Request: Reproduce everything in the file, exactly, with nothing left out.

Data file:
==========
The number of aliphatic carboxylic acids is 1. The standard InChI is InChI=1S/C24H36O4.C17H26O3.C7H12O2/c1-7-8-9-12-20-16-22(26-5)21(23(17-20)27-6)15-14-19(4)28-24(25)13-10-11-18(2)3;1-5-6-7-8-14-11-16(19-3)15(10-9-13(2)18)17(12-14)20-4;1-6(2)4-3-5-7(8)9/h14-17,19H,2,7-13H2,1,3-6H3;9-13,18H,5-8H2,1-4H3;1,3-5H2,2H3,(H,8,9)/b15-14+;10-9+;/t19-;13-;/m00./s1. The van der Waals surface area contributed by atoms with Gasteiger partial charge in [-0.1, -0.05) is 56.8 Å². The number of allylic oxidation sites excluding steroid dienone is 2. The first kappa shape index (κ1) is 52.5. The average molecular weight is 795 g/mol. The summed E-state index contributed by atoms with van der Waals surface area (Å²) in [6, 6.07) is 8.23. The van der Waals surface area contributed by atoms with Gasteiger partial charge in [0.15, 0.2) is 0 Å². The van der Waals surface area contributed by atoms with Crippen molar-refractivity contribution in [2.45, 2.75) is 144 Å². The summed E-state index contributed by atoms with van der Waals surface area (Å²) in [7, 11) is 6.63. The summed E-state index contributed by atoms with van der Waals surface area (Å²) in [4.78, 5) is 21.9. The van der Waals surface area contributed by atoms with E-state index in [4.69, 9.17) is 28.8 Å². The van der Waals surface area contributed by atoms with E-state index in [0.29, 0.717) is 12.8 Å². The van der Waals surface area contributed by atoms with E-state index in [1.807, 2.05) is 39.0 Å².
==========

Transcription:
The number of aliphatic carboxylic acids is 1. The standard InChI is InChI=1S/C24H36O4.C17H26O3.C7H12O2/c1-7-8-9-12-20-16-22(26-5)21(23(17-20)27-6)15-14-19(4)28-24(25)13-10-11-18(2)3;1-5-6-7-8-14-11-16(19-3)15(10-9-13(2)18)17(12-14)20-4;1-6(2)4-3-5-7(8)9/h14-17,19H,2,7-13H2,1,3-6H3;9-13,18H,5-8H2,1-4H3;1,3-5H2,2H3,(H,8,9)/b15-14+;10-9+;/t19-;13-;/m00./s1. The van der Waals surface area contributed by atoms with Gasteiger partial charge in [-0.1, -0.05) is 56.8 Å². The number of allylic oxidation sites excluding steroid dienone is 2. The first kappa shape index (κ1) is 52.5. The average molecular weight is 795 g/mol. The summed E-state index contributed by atoms with van der Waals surface area (Å²) in [6, 6.07) is 8.23. The van der Waals surface area contributed by atoms with Gasteiger partial charge in [0.15, 0.2) is 0 Å². The van der Waals surface area contributed by atoms with Crippen molar-refractivity contribution in [2.45, 2.75) is 144 Å². The summed E-state index contributed by atoms with van der Waals surface area (Å²) in [7, 11) is 6.63. The summed E-state index contributed by atoms with van der Waals surface area (Å²) in [4.78, 5) is 21.9. The van der Waals surface area contributed by atoms with E-state index in [4.69, 9.17) is 28.8 Å². The van der Waals surface area contributed by atoms with E-state index in [0.29, 0.717) is 12.8 Å². The van der Waals surface area contributed by atoms with E-state index in [1.807, 2.05) is 39.0 Å².